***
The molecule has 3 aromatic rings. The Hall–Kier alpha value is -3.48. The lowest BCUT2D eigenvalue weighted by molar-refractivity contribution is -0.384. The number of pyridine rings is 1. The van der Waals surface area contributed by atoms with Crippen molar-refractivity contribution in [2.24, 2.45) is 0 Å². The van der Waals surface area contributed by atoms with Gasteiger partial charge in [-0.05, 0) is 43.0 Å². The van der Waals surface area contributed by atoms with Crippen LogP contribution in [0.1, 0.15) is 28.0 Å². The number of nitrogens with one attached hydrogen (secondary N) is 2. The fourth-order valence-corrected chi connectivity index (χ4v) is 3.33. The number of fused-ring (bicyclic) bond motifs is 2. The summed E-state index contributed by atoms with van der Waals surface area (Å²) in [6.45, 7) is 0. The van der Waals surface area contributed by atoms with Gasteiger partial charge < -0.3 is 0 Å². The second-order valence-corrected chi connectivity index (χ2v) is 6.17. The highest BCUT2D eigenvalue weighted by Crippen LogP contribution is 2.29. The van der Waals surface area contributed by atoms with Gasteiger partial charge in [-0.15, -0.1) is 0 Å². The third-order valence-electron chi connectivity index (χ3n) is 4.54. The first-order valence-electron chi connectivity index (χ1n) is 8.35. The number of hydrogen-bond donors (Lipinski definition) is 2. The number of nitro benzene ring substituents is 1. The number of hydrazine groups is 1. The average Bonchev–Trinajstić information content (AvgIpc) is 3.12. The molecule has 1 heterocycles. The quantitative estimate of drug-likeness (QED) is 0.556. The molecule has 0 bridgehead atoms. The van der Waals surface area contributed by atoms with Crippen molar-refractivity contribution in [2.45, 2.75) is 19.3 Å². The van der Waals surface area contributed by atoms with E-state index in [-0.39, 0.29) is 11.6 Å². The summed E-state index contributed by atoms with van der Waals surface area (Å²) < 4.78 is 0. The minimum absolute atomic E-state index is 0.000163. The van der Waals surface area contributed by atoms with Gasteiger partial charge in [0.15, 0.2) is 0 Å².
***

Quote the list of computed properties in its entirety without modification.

The molecule has 3 aromatic rings. The Hall–Kier alpha value is -3.48. The lowest BCUT2D eigenvalue weighted by molar-refractivity contribution is -0.384. The number of pyridine rings is 1. The van der Waals surface area contributed by atoms with Crippen molar-refractivity contribution in [2.24, 2.45) is 0 Å². The van der Waals surface area contributed by atoms with Gasteiger partial charge in [-0.05, 0) is 43.0 Å². The van der Waals surface area contributed by atoms with Crippen LogP contribution in [0.1, 0.15) is 28.0 Å². The number of nitrogens with one attached hydrogen (secondary N) is 2. The fourth-order valence-corrected chi connectivity index (χ4v) is 3.33. The number of fused-ring (bicyclic) bond motifs is 2. The summed E-state index contributed by atoms with van der Waals surface area (Å²) in [6.45, 7) is 0. The van der Waals surface area contributed by atoms with Gasteiger partial charge < -0.3 is 0 Å². The second-order valence-corrected chi connectivity index (χ2v) is 6.17. The highest BCUT2D eigenvalue weighted by Crippen LogP contribution is 2.29. The van der Waals surface area contributed by atoms with Gasteiger partial charge in [-0.15, -0.1) is 0 Å². The third-order valence-electron chi connectivity index (χ3n) is 4.54. The first-order valence-electron chi connectivity index (χ1n) is 8.35. The number of hydrogen-bond donors (Lipinski definition) is 2. The number of nitro benzene ring substituents is 1. The number of hydrazine groups is 1. The average Bonchev–Trinajstić information content (AvgIpc) is 3.12. The molecule has 1 heterocycles. The quantitative estimate of drug-likeness (QED) is 0.556. The molecule has 0 bridgehead atoms. The van der Waals surface area contributed by atoms with Crippen molar-refractivity contribution in [2.45, 2.75) is 19.3 Å². The van der Waals surface area contributed by atoms with E-state index in [-0.39, 0.29) is 11.6 Å². The summed E-state index contributed by atoms with van der Waals surface area (Å²) < 4.78 is 0. The minimum absolute atomic E-state index is 0.000163. The van der Waals surface area contributed by atoms with Gasteiger partial charge in [0.15, 0.2) is 0 Å².